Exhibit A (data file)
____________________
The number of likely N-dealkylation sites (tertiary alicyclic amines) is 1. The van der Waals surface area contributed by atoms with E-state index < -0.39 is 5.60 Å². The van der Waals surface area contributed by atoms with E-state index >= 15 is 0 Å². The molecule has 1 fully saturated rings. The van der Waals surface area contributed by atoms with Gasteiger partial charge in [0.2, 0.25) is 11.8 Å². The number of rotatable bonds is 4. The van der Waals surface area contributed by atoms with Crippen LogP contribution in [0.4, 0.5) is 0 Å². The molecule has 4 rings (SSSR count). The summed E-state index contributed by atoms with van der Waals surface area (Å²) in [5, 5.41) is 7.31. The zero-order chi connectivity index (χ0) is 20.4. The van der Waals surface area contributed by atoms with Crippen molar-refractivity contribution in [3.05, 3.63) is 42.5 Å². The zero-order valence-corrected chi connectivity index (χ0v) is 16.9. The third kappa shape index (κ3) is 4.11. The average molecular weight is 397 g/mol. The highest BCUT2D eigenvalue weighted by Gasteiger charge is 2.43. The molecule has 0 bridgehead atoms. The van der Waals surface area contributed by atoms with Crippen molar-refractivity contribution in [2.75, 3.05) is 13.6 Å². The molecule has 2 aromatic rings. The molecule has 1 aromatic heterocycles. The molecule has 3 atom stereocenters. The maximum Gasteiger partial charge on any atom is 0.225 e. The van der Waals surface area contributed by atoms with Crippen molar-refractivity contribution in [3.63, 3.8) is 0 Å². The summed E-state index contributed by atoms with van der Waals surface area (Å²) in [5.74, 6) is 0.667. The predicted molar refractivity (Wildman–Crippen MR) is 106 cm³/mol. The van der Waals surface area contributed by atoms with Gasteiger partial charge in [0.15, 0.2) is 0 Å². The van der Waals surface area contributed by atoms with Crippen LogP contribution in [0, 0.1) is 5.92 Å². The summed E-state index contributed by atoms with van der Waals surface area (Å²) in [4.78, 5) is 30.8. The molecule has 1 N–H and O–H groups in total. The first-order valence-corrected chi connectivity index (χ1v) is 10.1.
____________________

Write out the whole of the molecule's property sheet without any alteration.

The number of likely N-dealkylation sites (tertiary alicyclic amines) is 1. The van der Waals surface area contributed by atoms with E-state index < -0.39 is 5.60 Å². The van der Waals surface area contributed by atoms with E-state index >= 15 is 0 Å². The molecule has 1 fully saturated rings. The van der Waals surface area contributed by atoms with Gasteiger partial charge in [0.2, 0.25) is 11.8 Å². The number of rotatable bonds is 4. The van der Waals surface area contributed by atoms with Crippen LogP contribution in [0.4, 0.5) is 0 Å². The molecule has 4 rings (SSSR count). The summed E-state index contributed by atoms with van der Waals surface area (Å²) in [5, 5.41) is 7.31. The zero-order chi connectivity index (χ0) is 20.4. The van der Waals surface area contributed by atoms with Crippen molar-refractivity contribution in [3.05, 3.63) is 42.5 Å². The zero-order valence-corrected chi connectivity index (χ0v) is 16.9. The third kappa shape index (κ3) is 4.11. The average molecular weight is 397 g/mol. The highest BCUT2D eigenvalue weighted by Gasteiger charge is 2.43. The molecule has 0 bridgehead atoms. The van der Waals surface area contributed by atoms with Crippen molar-refractivity contribution in [2.75, 3.05) is 13.6 Å². The molecule has 2 aromatic rings. The molecule has 1 aromatic heterocycles. The molecule has 3 atom stereocenters. The maximum Gasteiger partial charge on any atom is 0.225 e. The van der Waals surface area contributed by atoms with Crippen molar-refractivity contribution in [3.63, 3.8) is 0 Å². The summed E-state index contributed by atoms with van der Waals surface area (Å²) in [5.74, 6) is 0.667. The predicted molar refractivity (Wildman–Crippen MR) is 106 cm³/mol. The van der Waals surface area contributed by atoms with Gasteiger partial charge in [0.15, 0.2) is 0 Å². The van der Waals surface area contributed by atoms with Crippen LogP contribution in [0, 0.1) is 5.92 Å². The summed E-state index contributed by atoms with van der Waals surface area (Å²) in [4.78, 5) is 30.8. The molecule has 1 N–H and O–H groups in total. The first-order valence-corrected chi connectivity index (χ1v) is 10.1.